Now that things are going ‘back to normal’ and we’re getting used to living with COVID, events and workshops are happening again. People are slowly going back to gatherings, signing up for conferences, and girding themselves for the inevitable awfulness of networking.
While you’re dusting off your hustle pants and ordering some new business cards, let’s take a moment to limber up and prepare for an effective approach to meeting new and interesting people.
Let’s start with the purpose of networking, as many people get networking and pitching mixed up. Networking is not about showing off your abundant talents and impressing everyone with your magnificent big ideas. Please. Networking is a marketing activity designed to help you meet interesting strangers, build your credibility, learn from others, and get your name out and about. Don’t expect to find a client every time you hit the bar — focus instead on having fun, chatting in a relaxed way, and developing a good reputation.
Research is key. If you’re heading out of your comfort zone, do as much homework as you can before the event to find out who will be there and how the event is structured. Is it a casual drinkies affair or a more formalised process? Is it ‘speed networking’ or more relaxed? What kinds of people are likely to show up? The more information you have beforehand, the more comfortable you’ll feel. If networking is an alarming proposition, try attending a training event or conference as a way of meeting new people. You’ll all be in the same position as each other, and having something in common is an excellent way of starting a conversation.
Prepare. Think about what you’re going to say, how you will introduce yourself, and practice your answer to the dreaded “what do you do?” question. Remember, you don’t have to explain absolutely everything about yourself. Your introduction is just a trigger point for the next part of the conversation. Take this time to get your business cards ready and decide how you will approach the handshake in these germ-phobic times.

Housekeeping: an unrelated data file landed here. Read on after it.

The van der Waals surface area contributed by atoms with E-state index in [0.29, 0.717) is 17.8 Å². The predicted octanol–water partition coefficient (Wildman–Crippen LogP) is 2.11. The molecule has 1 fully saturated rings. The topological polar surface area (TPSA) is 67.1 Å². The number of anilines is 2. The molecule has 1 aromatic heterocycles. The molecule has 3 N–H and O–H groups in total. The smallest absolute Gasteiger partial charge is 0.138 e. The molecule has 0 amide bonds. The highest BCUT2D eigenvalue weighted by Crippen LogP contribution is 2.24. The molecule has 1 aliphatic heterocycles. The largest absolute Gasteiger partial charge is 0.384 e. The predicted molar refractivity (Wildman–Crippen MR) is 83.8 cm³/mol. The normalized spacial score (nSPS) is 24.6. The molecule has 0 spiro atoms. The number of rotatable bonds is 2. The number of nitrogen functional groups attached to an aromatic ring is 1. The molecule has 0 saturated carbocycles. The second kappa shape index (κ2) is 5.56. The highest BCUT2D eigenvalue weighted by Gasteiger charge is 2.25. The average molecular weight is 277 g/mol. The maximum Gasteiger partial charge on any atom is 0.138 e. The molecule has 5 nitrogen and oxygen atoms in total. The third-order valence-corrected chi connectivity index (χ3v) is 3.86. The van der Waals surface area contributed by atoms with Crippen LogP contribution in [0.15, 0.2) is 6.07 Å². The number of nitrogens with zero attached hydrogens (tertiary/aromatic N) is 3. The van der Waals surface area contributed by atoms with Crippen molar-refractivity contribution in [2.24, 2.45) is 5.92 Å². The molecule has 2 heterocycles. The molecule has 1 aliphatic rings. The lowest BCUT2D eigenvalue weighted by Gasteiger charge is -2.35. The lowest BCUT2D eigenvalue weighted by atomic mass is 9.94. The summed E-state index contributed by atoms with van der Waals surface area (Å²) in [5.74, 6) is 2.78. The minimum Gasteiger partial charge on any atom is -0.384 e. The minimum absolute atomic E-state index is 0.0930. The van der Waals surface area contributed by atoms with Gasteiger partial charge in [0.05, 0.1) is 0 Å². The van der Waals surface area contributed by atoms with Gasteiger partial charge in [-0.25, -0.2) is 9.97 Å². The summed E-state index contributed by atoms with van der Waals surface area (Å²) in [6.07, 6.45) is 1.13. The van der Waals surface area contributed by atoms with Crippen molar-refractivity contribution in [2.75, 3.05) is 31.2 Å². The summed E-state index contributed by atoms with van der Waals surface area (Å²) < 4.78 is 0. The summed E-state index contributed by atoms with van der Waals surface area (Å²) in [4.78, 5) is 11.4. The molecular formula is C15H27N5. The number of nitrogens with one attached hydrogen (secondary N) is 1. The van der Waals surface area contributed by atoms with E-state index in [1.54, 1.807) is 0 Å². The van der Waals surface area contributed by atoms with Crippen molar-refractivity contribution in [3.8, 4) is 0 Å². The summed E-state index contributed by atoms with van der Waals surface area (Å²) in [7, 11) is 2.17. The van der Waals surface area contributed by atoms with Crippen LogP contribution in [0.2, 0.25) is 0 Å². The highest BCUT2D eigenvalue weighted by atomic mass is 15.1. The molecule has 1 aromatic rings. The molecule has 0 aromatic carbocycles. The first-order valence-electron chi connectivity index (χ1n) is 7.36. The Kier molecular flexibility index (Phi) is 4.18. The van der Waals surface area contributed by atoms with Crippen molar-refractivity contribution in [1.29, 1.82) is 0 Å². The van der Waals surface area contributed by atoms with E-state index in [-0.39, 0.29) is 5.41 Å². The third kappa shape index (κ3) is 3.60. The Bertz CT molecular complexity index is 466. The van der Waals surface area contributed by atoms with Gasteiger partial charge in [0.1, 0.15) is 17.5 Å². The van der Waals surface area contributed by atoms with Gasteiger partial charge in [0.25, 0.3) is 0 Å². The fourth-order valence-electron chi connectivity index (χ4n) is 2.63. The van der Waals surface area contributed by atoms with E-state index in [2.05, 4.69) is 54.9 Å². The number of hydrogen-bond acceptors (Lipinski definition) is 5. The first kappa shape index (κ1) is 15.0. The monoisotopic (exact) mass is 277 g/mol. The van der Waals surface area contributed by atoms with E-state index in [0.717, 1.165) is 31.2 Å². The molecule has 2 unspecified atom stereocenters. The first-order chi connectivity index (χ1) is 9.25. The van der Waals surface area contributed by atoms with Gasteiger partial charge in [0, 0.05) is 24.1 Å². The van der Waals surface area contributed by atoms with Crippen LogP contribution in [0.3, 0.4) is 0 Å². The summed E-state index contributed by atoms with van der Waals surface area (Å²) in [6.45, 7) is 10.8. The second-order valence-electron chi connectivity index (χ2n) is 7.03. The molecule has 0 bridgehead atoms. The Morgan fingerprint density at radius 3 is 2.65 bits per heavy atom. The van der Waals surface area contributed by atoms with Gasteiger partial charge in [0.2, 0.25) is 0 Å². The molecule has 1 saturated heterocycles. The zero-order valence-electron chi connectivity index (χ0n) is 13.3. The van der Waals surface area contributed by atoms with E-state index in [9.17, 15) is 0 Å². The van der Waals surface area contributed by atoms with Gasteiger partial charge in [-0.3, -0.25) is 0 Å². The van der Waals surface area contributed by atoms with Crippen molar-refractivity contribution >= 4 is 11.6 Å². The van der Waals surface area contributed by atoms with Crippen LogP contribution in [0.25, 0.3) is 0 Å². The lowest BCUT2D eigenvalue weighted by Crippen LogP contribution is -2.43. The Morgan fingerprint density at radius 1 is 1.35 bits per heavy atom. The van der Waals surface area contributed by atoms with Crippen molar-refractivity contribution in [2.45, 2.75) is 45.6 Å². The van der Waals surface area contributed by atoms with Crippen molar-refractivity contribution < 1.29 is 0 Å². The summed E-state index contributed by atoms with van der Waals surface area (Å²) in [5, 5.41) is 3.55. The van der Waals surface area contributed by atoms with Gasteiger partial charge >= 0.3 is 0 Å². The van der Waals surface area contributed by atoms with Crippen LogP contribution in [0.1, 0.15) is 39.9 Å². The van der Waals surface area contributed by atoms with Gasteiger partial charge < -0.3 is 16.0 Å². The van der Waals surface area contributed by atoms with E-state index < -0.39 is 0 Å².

Arrive early to the event. It may seem counterintuitive, but arriving early is a good strategy if you’re nervous or shy. If you arrive early, you’ll only have to meet a few people and you’ll have a good excuse to start a conversation. The later you arrive, the more likely you are to be overwhelmed by a large group of people. You’ll also get a chance to meet the most important people at the event — the organisers. It’s their job to ensure that you have a meaningful time, so introduce yourself if you can and explain that you don’t know anyone — they will usually be happy to help you out. It’s literally their job.
Set some sort of measurement system for the event. This will allow you to know whether or not it’s “working”. Set yourself a time limit for how long you’ll stay or make a goal of meeting X number of new people or gathering X numbers of business cards. It will help you to figure out whether or not a repeat visit to the event is worthwhile in the future — and when it’s time to leave!
Make the most of the follow-up. The networking activity is simply a way to meet interesting strangers — the real work happens afterwards. It’s in the follow-up that you can arrange a time to meet anyone you connected with, people who might want to hear your sexy pitch or learn more about what you do. If you’ve received a card, a DM or an enthusiastic response to your presence, email that person and/or connect with them on LinkedIn. Be brave and suggest a second meeting over a coffee or Zoom, to continue the chat. You’ll get much more traction from this approach than from banging on about yourself like a narcissistic bore (not surprisingly).
Here are our final three golden rules for networking events:
Rule Number 1: Be Interested, Not Interesting
Networking events are not the right place to pitch, audition or hog the limelight. Networking is simply about meeting interesting strangers and making potential connections. The best way to do that is to listen, be interested in the other person, and hope that they will be interested in you too.
Rule Number 2: Disavow Defensiveness
Even if you meet hideous people or objectionable wankers, don’t be defensive. Defensiveness is the enemy of any kind of communication. Be open, friendly and empathetic, even if you’re not receiving the same in response. If someone is awful, politely excuse yourself and walk away when you can. Rise above their bad behaviour and you’ll feel better than if you engaged in their bollocks.
Rule Number 3: WIIFT?
It’s important to enter any networking situation with your mind squarely located in “WIIFT”, or the “What’s In It For Them?” attitude of everyone else there. Rather than pushing your own agenda, think about how you might be able to help the people you meet and build relationships. You’ll probably feel more comfortable doing that anyway, and you’ll be remembered for being friendly, charming and helpful. There is no better way to leave a good impression!